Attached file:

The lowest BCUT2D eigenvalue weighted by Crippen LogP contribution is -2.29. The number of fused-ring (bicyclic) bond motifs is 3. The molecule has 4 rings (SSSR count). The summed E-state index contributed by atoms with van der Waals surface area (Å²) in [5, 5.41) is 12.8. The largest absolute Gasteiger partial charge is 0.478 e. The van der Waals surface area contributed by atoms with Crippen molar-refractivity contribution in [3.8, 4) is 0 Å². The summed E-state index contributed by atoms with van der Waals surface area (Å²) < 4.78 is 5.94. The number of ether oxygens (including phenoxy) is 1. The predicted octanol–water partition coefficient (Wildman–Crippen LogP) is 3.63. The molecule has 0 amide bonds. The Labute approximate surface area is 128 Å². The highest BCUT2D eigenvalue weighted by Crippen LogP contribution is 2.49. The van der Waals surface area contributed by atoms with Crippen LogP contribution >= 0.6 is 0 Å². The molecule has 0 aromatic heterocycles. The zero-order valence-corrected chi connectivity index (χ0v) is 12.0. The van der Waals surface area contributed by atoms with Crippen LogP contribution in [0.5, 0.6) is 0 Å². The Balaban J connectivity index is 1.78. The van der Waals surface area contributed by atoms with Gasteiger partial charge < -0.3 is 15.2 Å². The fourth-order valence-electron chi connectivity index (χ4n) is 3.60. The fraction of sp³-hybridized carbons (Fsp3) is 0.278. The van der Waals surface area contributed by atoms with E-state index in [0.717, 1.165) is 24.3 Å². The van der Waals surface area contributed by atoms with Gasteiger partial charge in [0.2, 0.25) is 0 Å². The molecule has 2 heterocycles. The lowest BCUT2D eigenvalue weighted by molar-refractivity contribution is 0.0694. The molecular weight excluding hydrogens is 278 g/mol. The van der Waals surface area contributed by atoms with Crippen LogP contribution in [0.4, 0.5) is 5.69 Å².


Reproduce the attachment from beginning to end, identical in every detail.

The lowest BCUT2D eigenvalue weighted by Crippen LogP contribution is -2.29. The number of fused-ring (bicyclic) bond motifs is 3. The molecule has 4 rings (SSSR count). The summed E-state index contributed by atoms with van der Waals surface area (Å²) in [5, 5.41) is 12.8. The largest absolute Gasteiger partial charge is 0.478 e. The van der Waals surface area contributed by atoms with Crippen molar-refractivity contribution in [3.8, 4) is 0 Å². The summed E-state index contributed by atoms with van der Waals surface area (Å²) < 4.78 is 5.94. The number of ether oxygens (including phenoxy) is 1. The predicted octanol–water partition coefficient (Wildman–Crippen LogP) is 3.63. The molecule has 0 amide bonds. The Labute approximate surface area is 128 Å². The highest BCUT2D eigenvalue weighted by Crippen LogP contribution is 2.49. The van der Waals surface area contributed by atoms with Crippen LogP contribution >= 0.6 is 0 Å². The molecule has 0 aromatic heterocycles. The zero-order valence-corrected chi connectivity index (χ0v) is 12.0. The van der Waals surface area contributed by atoms with Crippen LogP contribution in [0.5, 0.6) is 0 Å². The Balaban J connectivity index is 1.78. The van der Waals surface area contributed by atoms with Gasteiger partial charge < -0.3 is 15.2 Å². The fourth-order valence-electron chi connectivity index (χ4n) is 3.60. The fraction of sp³-hybridized carbons (Fsp3) is 0.278. The van der Waals surface area contributed by atoms with E-state index in [0.717, 1.165) is 24.3 Å². The van der Waals surface area contributed by atoms with Gasteiger partial charge in [0.2, 0.25) is 0 Å². The molecule has 2 heterocycles. The lowest BCUT2D eigenvalue weighted by molar-refractivity contribution is 0.0694. The molecular weight excluding hydrogens is 278 g/mol. The van der Waals surface area contributed by atoms with Crippen LogP contribution in [0.4, 0.5) is 5.69 Å².